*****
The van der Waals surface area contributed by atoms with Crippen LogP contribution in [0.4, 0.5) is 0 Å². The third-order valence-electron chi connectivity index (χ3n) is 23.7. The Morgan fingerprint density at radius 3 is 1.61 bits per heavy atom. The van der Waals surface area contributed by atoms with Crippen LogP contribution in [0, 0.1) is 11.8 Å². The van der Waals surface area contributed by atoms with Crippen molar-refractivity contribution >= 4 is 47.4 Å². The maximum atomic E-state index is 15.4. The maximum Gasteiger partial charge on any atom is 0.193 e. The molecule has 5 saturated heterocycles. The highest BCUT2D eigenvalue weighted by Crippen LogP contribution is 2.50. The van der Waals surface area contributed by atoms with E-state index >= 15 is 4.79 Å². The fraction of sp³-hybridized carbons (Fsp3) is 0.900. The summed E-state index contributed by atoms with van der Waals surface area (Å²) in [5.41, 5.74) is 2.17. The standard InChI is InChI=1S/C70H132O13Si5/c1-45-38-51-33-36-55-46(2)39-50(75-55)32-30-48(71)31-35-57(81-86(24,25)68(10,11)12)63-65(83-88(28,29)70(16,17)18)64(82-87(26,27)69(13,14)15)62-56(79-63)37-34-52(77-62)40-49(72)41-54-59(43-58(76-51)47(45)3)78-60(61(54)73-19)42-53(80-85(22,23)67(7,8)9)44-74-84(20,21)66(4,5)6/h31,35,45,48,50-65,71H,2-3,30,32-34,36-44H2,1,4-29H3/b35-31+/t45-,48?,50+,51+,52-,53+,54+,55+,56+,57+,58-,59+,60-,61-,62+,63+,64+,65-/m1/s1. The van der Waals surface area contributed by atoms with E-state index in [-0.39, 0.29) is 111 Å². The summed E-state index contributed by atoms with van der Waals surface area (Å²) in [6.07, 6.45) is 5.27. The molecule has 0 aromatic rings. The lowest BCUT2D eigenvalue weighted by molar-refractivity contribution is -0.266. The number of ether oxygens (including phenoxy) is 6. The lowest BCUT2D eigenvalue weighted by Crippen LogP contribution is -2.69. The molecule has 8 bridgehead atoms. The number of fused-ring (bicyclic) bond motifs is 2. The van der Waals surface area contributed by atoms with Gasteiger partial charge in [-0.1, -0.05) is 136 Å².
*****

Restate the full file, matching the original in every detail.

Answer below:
The van der Waals surface area contributed by atoms with Crippen LogP contribution in [0.4, 0.5) is 0 Å². The third-order valence-electron chi connectivity index (χ3n) is 23.7. The Morgan fingerprint density at radius 3 is 1.61 bits per heavy atom. The van der Waals surface area contributed by atoms with Crippen LogP contribution in [0, 0.1) is 11.8 Å². The van der Waals surface area contributed by atoms with Crippen molar-refractivity contribution >= 4 is 47.4 Å². The maximum atomic E-state index is 15.4. The maximum Gasteiger partial charge on any atom is 0.193 e. The molecule has 5 saturated heterocycles. The highest BCUT2D eigenvalue weighted by Crippen LogP contribution is 2.50. The van der Waals surface area contributed by atoms with E-state index >= 15 is 4.79 Å². The fraction of sp³-hybridized carbons (Fsp3) is 0.900. The summed E-state index contributed by atoms with van der Waals surface area (Å²) in [5.41, 5.74) is 2.17. The standard InChI is InChI=1S/C70H132O13Si5/c1-45-38-51-33-36-55-46(2)39-50(75-55)32-30-48(71)31-35-57(81-86(24,25)68(10,11)12)63-65(83-88(28,29)70(16,17)18)64(82-87(26,27)69(13,14)15)62-56(79-63)37-34-52(77-62)40-49(72)41-54-59(43-58(76-51)47(45)3)78-60(61(54)73-19)42-53(80-85(22,23)67(7,8)9)44-74-84(20,21)66(4,5)6/h31,35,45,48,50-65,71H,2-3,30,32-34,36-44H2,1,4-29H3/b35-31+/t45-,48?,50+,51+,52-,53+,54+,55+,56+,57+,58-,59+,60-,61-,62+,63+,64+,65-/m1/s1. The van der Waals surface area contributed by atoms with E-state index in [-0.39, 0.29) is 111 Å². The summed E-state index contributed by atoms with van der Waals surface area (Å²) in [6.07, 6.45) is 5.27. The molecule has 0 aromatic rings. The lowest BCUT2D eigenvalue weighted by molar-refractivity contribution is -0.266. The number of ether oxygens (including phenoxy) is 6. The lowest BCUT2D eigenvalue weighted by Crippen LogP contribution is -2.69. The molecule has 8 bridgehead atoms. The number of fused-ring (bicyclic) bond motifs is 2. The van der Waals surface area contributed by atoms with Gasteiger partial charge in [-0.1, -0.05) is 136 Å².